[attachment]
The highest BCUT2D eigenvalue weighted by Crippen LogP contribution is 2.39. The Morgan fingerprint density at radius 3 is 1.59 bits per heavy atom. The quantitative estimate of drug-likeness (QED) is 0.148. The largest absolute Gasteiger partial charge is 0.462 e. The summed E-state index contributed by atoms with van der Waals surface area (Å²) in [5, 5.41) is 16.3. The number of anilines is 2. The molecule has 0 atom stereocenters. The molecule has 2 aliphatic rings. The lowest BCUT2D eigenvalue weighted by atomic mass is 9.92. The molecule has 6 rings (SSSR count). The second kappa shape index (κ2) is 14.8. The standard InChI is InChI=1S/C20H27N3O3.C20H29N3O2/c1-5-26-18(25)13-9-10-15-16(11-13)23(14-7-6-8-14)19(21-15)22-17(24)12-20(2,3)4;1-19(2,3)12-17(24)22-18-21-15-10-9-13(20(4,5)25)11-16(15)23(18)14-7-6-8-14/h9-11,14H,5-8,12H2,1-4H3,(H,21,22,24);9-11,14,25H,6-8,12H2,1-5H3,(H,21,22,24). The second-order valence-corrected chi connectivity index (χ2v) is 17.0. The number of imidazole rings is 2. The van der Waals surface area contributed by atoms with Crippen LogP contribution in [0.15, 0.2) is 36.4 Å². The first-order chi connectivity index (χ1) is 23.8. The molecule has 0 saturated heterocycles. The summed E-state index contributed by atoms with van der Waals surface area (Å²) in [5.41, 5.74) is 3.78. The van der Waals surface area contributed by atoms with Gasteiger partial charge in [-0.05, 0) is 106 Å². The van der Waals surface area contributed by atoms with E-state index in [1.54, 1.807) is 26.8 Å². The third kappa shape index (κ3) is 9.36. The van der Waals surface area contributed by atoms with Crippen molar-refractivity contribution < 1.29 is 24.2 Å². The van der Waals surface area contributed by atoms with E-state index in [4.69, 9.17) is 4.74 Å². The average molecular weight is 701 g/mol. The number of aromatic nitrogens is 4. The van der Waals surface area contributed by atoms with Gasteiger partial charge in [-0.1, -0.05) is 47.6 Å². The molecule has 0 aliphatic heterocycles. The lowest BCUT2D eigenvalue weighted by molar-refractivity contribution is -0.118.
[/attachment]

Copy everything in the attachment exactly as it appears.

The highest BCUT2D eigenvalue weighted by Crippen LogP contribution is 2.39. The Morgan fingerprint density at radius 3 is 1.59 bits per heavy atom. The quantitative estimate of drug-likeness (QED) is 0.148. The largest absolute Gasteiger partial charge is 0.462 e. The summed E-state index contributed by atoms with van der Waals surface area (Å²) in [5, 5.41) is 16.3. The number of anilines is 2. The molecule has 0 atom stereocenters. The molecule has 2 aliphatic rings. The lowest BCUT2D eigenvalue weighted by atomic mass is 9.92. The molecule has 6 rings (SSSR count). The second kappa shape index (κ2) is 14.8. The standard InChI is InChI=1S/C20H27N3O3.C20H29N3O2/c1-5-26-18(25)13-9-10-15-16(11-13)23(14-7-6-8-14)19(21-15)22-17(24)12-20(2,3)4;1-19(2,3)12-17(24)22-18-21-15-10-9-13(20(4,5)25)11-16(15)23(18)14-7-6-8-14/h9-11,14H,5-8,12H2,1-4H3,(H,21,22,24);9-11,14,25H,6-8,12H2,1-5H3,(H,21,22,24). The second-order valence-corrected chi connectivity index (χ2v) is 17.0. The number of imidazole rings is 2. The van der Waals surface area contributed by atoms with Crippen LogP contribution in [0.15, 0.2) is 36.4 Å². The first-order chi connectivity index (χ1) is 23.8. The molecule has 0 saturated heterocycles. The summed E-state index contributed by atoms with van der Waals surface area (Å²) in [5.41, 5.74) is 3.78. The van der Waals surface area contributed by atoms with Gasteiger partial charge in [-0.05, 0) is 106 Å². The van der Waals surface area contributed by atoms with E-state index in [1.54, 1.807) is 26.8 Å². The third kappa shape index (κ3) is 9.36. The van der Waals surface area contributed by atoms with Crippen molar-refractivity contribution < 1.29 is 24.2 Å². The van der Waals surface area contributed by atoms with E-state index in [4.69, 9.17) is 4.74 Å². The average molecular weight is 701 g/mol. The number of aromatic nitrogens is 4. The van der Waals surface area contributed by atoms with Gasteiger partial charge in [-0.1, -0.05) is 47.6 Å². The molecule has 0 aliphatic heterocycles. The lowest BCUT2D eigenvalue weighted by molar-refractivity contribution is -0.118.